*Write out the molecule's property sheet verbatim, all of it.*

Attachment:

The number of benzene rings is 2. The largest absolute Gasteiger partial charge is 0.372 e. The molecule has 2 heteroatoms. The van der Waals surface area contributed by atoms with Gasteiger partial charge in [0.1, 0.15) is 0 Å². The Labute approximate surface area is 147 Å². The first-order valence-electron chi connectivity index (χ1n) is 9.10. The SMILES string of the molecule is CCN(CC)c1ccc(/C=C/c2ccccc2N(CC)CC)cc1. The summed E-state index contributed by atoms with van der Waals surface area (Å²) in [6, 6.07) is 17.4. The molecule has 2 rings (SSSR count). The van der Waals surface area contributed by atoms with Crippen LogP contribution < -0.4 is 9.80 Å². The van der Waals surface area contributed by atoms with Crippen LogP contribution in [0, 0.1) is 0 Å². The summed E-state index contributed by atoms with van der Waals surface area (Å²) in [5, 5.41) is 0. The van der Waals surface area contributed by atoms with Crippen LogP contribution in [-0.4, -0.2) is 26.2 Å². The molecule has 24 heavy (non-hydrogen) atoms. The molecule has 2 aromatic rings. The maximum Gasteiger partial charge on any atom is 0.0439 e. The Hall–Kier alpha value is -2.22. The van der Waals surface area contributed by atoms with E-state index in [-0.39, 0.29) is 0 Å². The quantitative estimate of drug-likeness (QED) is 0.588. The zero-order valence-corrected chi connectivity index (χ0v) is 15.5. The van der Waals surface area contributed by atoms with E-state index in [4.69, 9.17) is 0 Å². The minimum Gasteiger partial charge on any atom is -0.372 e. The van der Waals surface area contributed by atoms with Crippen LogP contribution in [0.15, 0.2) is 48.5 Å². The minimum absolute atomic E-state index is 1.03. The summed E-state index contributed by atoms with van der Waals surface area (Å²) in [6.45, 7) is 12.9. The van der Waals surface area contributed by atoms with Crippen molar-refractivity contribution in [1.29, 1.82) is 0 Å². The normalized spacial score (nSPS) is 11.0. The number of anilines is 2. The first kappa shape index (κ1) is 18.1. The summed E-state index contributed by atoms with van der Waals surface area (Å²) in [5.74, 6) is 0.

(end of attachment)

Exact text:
The number of benzene rings is 2. The largest absolute Gasteiger partial charge is 0.372 e. The molecule has 2 heteroatoms. The van der Waals surface area contributed by atoms with Gasteiger partial charge in [0.1, 0.15) is 0 Å². The Labute approximate surface area is 147 Å². The first-order valence-electron chi connectivity index (χ1n) is 9.10. The SMILES string of the molecule is CCN(CC)c1ccc(/C=C/c2ccccc2N(CC)CC)cc1. The summed E-state index contributed by atoms with van der Waals surface area (Å²) in [6, 6.07) is 17.4. The molecule has 2 rings (SSSR count). The van der Waals surface area contributed by atoms with Crippen LogP contribution < -0.4 is 9.80 Å². The van der Waals surface area contributed by atoms with Crippen LogP contribution in [0, 0.1) is 0 Å². The summed E-state index contributed by atoms with van der Waals surface area (Å²) in [5, 5.41) is 0. The van der Waals surface area contributed by atoms with Crippen LogP contribution in [-0.4, -0.2) is 26.2 Å². The molecule has 24 heavy (non-hydrogen) atoms. The molecule has 2 aromatic rings. The maximum Gasteiger partial charge on any atom is 0.0439 e. The Hall–Kier alpha value is -2.22. The van der Waals surface area contributed by atoms with E-state index in [-0.39, 0.29) is 0 Å². The quantitative estimate of drug-likeness (QED) is 0.588. The zero-order valence-corrected chi connectivity index (χ0v) is 15.5. The van der Waals surface area contributed by atoms with E-state index in [4.69, 9.17) is 0 Å². The minimum Gasteiger partial charge on any atom is -0.372 e. The van der Waals surface area contributed by atoms with Crippen LogP contribution in [0.15, 0.2) is 48.5 Å². The minimum absolute atomic E-state index is 1.03. The summed E-state index contributed by atoms with van der Waals surface area (Å²) in [6.45, 7) is 12.9. The van der Waals surface area contributed by atoms with Crippen molar-refractivity contribution in [1.29, 1.82) is 0 Å². The normalized spacial score (nSPS) is 11.0. The number of anilines is 2. The first kappa shape index (κ1) is 18.1. The summed E-state index contributed by atoms with van der Waals surface area (Å²) in [5.74, 6) is 0.